Alf despairs of our Maori leaders. Or some of them.
Social Development Minister Paula Bennett faced an iwi leaders meeting the other day and invited them to help deal with child abuse by identifying mothers who let “mongrel men” into their homes.
She also asked them to think about coughing up their own funding so abused children could be placed in iwi instead of state care.
This was greeted by some of the buggers as agreeably as Hone Harawira would greet a Pakeha boy or girl friend brought home by his offspring.
Professor Margaret Mutu went wobbly at the thought of Maori money being used to help Maori kids.
Frankly, Alf thought Paula was much too ingratiating, warbling about it being “an honour and a privilege to speak to leaders of such influence”.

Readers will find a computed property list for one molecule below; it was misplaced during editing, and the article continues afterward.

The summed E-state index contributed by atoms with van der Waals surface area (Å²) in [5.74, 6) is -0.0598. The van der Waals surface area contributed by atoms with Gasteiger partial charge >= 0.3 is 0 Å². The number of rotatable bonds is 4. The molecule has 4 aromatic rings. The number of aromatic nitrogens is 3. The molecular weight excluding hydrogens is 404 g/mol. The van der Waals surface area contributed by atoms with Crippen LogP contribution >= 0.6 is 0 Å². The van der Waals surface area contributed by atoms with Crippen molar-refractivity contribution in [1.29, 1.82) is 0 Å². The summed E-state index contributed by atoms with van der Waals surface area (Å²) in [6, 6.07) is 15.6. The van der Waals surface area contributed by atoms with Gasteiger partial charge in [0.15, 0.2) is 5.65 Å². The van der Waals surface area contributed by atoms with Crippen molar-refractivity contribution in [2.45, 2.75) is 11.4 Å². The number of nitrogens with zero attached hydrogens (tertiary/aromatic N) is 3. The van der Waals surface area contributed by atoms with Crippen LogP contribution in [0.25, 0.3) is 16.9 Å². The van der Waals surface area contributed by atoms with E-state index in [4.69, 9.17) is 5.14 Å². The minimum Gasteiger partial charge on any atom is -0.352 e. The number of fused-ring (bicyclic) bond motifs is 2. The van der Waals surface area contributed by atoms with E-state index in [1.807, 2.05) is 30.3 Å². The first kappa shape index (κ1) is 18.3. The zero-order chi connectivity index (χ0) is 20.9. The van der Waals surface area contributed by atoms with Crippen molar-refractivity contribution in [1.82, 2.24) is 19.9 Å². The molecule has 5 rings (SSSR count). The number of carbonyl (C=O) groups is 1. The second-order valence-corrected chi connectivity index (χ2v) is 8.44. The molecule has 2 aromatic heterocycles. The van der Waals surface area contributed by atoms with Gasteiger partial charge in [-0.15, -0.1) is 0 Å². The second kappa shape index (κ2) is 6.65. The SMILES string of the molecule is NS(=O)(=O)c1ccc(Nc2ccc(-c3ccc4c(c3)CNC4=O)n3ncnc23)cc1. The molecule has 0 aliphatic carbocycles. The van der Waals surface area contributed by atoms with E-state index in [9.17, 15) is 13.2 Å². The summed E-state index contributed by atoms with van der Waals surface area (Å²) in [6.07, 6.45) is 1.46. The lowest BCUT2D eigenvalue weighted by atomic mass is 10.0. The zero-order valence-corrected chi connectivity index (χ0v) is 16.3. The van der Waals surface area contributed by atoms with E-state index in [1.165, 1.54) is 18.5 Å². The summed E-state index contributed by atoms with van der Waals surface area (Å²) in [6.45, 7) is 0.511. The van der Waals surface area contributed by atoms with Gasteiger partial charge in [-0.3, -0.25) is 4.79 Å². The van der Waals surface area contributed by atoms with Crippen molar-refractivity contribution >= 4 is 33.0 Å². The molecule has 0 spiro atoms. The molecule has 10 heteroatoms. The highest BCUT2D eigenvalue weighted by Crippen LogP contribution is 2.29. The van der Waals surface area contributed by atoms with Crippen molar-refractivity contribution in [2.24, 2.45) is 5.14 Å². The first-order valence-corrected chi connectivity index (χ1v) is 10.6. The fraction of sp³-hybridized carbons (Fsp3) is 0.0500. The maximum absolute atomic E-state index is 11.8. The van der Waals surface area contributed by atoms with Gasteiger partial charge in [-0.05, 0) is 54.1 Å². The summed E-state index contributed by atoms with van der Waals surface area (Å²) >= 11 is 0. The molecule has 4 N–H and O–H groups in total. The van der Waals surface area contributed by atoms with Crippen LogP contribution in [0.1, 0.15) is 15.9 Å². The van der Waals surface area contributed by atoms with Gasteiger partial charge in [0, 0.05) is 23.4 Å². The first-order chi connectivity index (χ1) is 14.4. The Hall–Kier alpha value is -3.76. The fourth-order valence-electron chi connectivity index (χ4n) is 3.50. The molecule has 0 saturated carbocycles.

She went on:
I stand here knowing I’m surrounded by the combined wisdom of many years.
It is that wisdom I am appealing to in the message I bring today.
I feel this is the place to have an honest discussion, I trust you will meet me in that.
With some, maybe. But not all.
These buggers might go along with her if she buckles to their demands. If not they will bleat about her being part of a system of institutionalised racism.
Paula went on to say that in her role as Minister, she received report after report of abuse
…and as I read how many are Maori children, it compels me to come and speak with you.
I am asking you to walk with me on what will be at times an uncomfortable, uneasy path as we look to address what is really happening to these children.
Professor Mason Dury as you know, has developed the Whare Tapawha model of Maori wellness.
Central to the model is taha wairua or spirtual wellness.
There is a hole in our wairua.
A great hole.
Let’s be clear here for a moment, in New Zealand we know that Pakeha hurt and neglect Pakeha kids.
Pacific hurt Pacific.
And there are Maori who are beating, abusing, neglecting and in extreme cases even killing their children, at a rate higher than we all want.